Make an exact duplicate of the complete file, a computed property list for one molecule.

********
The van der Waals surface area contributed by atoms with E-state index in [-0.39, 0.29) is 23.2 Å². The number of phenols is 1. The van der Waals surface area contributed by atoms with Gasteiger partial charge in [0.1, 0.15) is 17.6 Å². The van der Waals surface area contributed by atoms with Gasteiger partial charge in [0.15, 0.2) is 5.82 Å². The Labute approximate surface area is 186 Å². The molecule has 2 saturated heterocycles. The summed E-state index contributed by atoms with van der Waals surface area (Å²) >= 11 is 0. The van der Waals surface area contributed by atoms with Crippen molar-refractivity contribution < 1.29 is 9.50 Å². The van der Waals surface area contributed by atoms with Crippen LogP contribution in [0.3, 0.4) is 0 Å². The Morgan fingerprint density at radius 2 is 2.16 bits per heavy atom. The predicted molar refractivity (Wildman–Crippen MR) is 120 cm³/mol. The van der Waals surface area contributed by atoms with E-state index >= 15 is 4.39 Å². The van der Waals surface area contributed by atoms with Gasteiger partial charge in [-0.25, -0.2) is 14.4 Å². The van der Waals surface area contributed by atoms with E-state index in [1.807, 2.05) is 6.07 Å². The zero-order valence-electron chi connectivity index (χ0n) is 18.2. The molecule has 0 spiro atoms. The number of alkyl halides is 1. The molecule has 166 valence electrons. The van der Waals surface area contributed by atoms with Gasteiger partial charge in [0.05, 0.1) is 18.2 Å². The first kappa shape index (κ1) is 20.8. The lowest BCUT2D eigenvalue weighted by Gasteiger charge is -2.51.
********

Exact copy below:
The van der Waals surface area contributed by atoms with E-state index in [-0.39, 0.29) is 23.2 Å². The number of phenols is 1. The van der Waals surface area contributed by atoms with Gasteiger partial charge in [0.1, 0.15) is 17.6 Å². The van der Waals surface area contributed by atoms with Gasteiger partial charge in [0.15, 0.2) is 5.82 Å². The Labute approximate surface area is 186 Å². The molecule has 2 saturated heterocycles. The summed E-state index contributed by atoms with van der Waals surface area (Å²) >= 11 is 0. The van der Waals surface area contributed by atoms with Crippen molar-refractivity contribution < 1.29 is 9.50 Å². The van der Waals surface area contributed by atoms with Crippen LogP contribution in [0.3, 0.4) is 0 Å². The Morgan fingerprint density at radius 2 is 2.16 bits per heavy atom. The predicted molar refractivity (Wildman–Crippen MR) is 120 cm³/mol. The van der Waals surface area contributed by atoms with E-state index >= 15 is 4.39 Å². The van der Waals surface area contributed by atoms with Gasteiger partial charge in [-0.25, -0.2) is 14.4 Å². The van der Waals surface area contributed by atoms with E-state index in [1.807, 2.05) is 6.07 Å². The zero-order valence-electron chi connectivity index (χ0n) is 18.2. The molecule has 0 spiro atoms. The number of alkyl halides is 1. The molecule has 166 valence electrons. The van der Waals surface area contributed by atoms with Gasteiger partial charge in [0.05, 0.1) is 18.2 Å². The first kappa shape index (κ1) is 20.8. The lowest BCUT2D eigenvalue weighted by Gasteiger charge is -2.51.